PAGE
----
Real estate projects currently under construction continue are moving forward. But progress is slowing as contractors juggle work needs with health concerns associated with coronavirus.
Three local construction executives talked about how job sites have changed since the Centers for Disease Control and Prevention recommended canceling gatherings of more than 10 people.
Murray Rice, co-owner of the Deerfield Beach-based Richard and Rice Construction, said his company is capping the number of workers on each job site. The cap varies by the job site but is generally 20 to 25 workers. “To help minimize the risk of coronavirus on site we are following government guidelines, issuing sanitizer and practicing social distancing.”
Lucia Soria, president of Ram-Tech Construction, has always had small construction crews of five to six people. Still, progress has slowed for sites where non-crew members may be present, likes training facilities. “The only disruptions on job sites has been not being able to complete additional work in projects that have been occupied. So far, it is affecting my clients ability to complete. I am sure there will be financial implications and payments running late as well as schedules not being met,” she wrote via email.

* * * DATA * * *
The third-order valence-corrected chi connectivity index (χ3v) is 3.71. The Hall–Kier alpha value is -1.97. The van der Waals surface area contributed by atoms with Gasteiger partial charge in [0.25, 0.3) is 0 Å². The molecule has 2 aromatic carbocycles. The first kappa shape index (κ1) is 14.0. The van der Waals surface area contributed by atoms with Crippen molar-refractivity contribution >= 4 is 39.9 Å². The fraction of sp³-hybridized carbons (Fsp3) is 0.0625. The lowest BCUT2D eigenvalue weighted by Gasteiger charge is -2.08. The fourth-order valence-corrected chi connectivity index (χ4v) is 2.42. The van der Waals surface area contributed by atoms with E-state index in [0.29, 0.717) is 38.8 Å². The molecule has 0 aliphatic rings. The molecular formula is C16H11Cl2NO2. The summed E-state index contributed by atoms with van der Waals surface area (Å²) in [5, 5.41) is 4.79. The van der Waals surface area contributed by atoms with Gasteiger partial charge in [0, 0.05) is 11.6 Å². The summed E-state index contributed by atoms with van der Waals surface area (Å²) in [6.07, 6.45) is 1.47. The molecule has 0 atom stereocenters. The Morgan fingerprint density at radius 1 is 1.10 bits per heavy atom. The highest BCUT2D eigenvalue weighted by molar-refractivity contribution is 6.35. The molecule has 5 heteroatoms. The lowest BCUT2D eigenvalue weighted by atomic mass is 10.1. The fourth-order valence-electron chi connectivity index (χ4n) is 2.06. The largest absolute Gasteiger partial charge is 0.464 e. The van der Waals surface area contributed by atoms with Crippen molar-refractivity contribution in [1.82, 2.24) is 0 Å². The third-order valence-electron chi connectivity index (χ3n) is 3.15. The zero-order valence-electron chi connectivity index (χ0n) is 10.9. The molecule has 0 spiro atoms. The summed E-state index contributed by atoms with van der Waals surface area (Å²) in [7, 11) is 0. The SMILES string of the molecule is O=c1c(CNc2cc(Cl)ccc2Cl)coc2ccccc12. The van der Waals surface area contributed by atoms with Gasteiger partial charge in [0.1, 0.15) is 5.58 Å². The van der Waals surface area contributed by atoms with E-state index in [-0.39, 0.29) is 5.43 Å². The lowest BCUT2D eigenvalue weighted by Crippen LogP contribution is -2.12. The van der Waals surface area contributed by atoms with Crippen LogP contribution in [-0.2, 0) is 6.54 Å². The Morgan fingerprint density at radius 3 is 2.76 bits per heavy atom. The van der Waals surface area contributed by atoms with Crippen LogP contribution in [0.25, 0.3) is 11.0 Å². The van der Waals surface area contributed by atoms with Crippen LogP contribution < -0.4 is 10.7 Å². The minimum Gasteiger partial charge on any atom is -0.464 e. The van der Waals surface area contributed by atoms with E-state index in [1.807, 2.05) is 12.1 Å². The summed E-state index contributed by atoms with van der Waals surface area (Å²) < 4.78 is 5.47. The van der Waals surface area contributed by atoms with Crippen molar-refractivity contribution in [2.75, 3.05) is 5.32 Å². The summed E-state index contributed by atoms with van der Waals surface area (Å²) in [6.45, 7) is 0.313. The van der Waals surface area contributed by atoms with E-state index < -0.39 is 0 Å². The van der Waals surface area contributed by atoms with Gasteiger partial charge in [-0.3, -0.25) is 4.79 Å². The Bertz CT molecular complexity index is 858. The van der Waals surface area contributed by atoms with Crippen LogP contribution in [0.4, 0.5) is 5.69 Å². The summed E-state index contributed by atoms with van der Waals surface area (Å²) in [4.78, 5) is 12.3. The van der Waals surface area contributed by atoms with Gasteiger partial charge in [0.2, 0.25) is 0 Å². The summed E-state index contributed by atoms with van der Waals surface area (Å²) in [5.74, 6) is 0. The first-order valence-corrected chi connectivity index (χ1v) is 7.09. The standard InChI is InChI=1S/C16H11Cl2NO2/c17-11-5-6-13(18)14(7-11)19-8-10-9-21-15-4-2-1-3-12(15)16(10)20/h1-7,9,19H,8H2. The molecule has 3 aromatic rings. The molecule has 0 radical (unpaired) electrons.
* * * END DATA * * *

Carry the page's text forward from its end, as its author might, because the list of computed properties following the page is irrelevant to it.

“We may lose workers if the virus continues to spread, leaving workforce exposed to fewer workers. This will obviously impact schedules and will definitely hurt financially.”
Brad Meltzer, president of Plaza Construction Group Florida, said his firm has launched an official distancing plan for office workers. “As of Monday, we asked all of our staff to work from home,” Meltzer wrote via email.
“We will have manager and superintendent shifts in which for two weeks one group will work on a job site while the other works from home,” Meltzer said. “In two weeks, they’ll switch.”
“The Trump administration has not closed construction sites,” noted Meltzer. “We are trying to maintain them as best as we can.”